3. Transparent: The processing of personal data through a System must be explained to data subjects and other stakeholders in non-technical terms and with appropriate supporting evidence. 
  4. Secure: A System should keep personal data protected, confidential and secure. It should be designed in such a way to prevent data breaches that could cause reputational, psychological, financial, professional or other types of harm. 
  5. Accountability: A System must have mechanisms in place to ensure responsibility and accountability for enabling the System and the outcomes. For example, by including internal governance and control frameworks for monitoring the System, such as auditing processes that regularly enable the assessment of algorithms, data and design processes.

High Risk Processing Activities

The DIFC DPL makes specific to “High Risk Processing Activities”, including any processing that includes the adoption of new technology that creates a materially increased risk to data subject rights. Regulation 10 prohibits the commercial use of Systems to engage in such high risk processing unless the DIFC Commissioner of Data Protection has established corresponding audit and certification requirements, the System is compliant with all such requirements, it processes personal data solely for human-defined or human-approved purposes, and the deployer or operator has appointed an autonomous systems officer (ASO). The ASO is a new function that would perform a substantially similar to a Data Protection Officer (DPO) and would be tasked with monitoring compliance and cooperating with the Commissioner.

What does this mean for DIFC companies?

Organisations operating in the DIFC that are considering the use of AI systems or machine-learning models should ensure that they can comply with the requirements set out in Regulation 10. Technology providers – including many of the fintech companies operating in DIFC – will need to ensure that the concepts and requirements set out in Regulation 10 are incorporated into the systems that they develop. Compliance may require the appointment of an autonomous systems officer by either deployers or operators.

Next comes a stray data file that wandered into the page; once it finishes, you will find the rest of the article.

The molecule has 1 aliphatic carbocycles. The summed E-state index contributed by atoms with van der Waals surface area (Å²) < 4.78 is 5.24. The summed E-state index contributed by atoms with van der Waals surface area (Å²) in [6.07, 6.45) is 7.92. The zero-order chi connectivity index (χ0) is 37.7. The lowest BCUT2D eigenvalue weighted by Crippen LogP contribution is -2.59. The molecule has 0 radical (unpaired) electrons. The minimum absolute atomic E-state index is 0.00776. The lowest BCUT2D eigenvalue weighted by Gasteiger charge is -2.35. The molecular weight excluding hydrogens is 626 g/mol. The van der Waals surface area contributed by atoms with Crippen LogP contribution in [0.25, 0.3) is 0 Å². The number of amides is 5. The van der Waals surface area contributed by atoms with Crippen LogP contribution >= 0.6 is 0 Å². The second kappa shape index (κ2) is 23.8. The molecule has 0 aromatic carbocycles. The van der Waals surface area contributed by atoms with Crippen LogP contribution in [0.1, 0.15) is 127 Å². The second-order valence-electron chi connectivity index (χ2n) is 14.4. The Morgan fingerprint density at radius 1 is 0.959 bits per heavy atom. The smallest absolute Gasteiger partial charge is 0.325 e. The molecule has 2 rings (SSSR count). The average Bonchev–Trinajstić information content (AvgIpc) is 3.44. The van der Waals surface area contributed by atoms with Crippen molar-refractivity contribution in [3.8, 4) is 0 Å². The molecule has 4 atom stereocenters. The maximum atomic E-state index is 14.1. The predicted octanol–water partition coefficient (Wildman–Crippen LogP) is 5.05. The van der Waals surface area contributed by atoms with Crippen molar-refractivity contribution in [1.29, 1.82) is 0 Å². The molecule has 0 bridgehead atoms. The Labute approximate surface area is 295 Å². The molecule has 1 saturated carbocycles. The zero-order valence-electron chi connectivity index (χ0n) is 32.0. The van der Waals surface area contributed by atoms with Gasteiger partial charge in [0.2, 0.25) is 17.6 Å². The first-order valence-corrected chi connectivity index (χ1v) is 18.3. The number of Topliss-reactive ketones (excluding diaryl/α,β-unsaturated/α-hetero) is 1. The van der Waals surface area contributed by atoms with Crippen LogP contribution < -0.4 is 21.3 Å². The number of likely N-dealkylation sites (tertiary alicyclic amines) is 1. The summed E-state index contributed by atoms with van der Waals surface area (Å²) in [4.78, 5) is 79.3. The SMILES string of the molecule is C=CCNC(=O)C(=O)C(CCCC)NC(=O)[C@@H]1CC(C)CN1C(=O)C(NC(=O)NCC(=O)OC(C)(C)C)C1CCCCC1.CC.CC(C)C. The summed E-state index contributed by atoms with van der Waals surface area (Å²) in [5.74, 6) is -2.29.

Breaches of Regulation 10 could lead to administrative fines set out in Schedule 2 of the DIFC DPL. Additionally, data subjects whose personal data are processed by way of the Systems, may submit complaints challenging the outcome of processing personal data in accordance with the DIFC DPL.

If you would like further information, please contact our team of data privacy, cybersecurity and AI specialists. Clyde & Co has a dedicated cross-practice international AI working group that is focused on supporting clients with the management of risks and compliance relating to their adoption and deployment of AI. Our multi-disciplinary global team can:

  • advise on AI regulation around the world
  • conduct an impact assessment or audit to help clients understand the risks of particular AI solutions or use cases
  • advise on liability and insurance positions in the context of AI projects
  • support on AI-related disputes
  • prepare internal frameworks and guidelines for the use of AI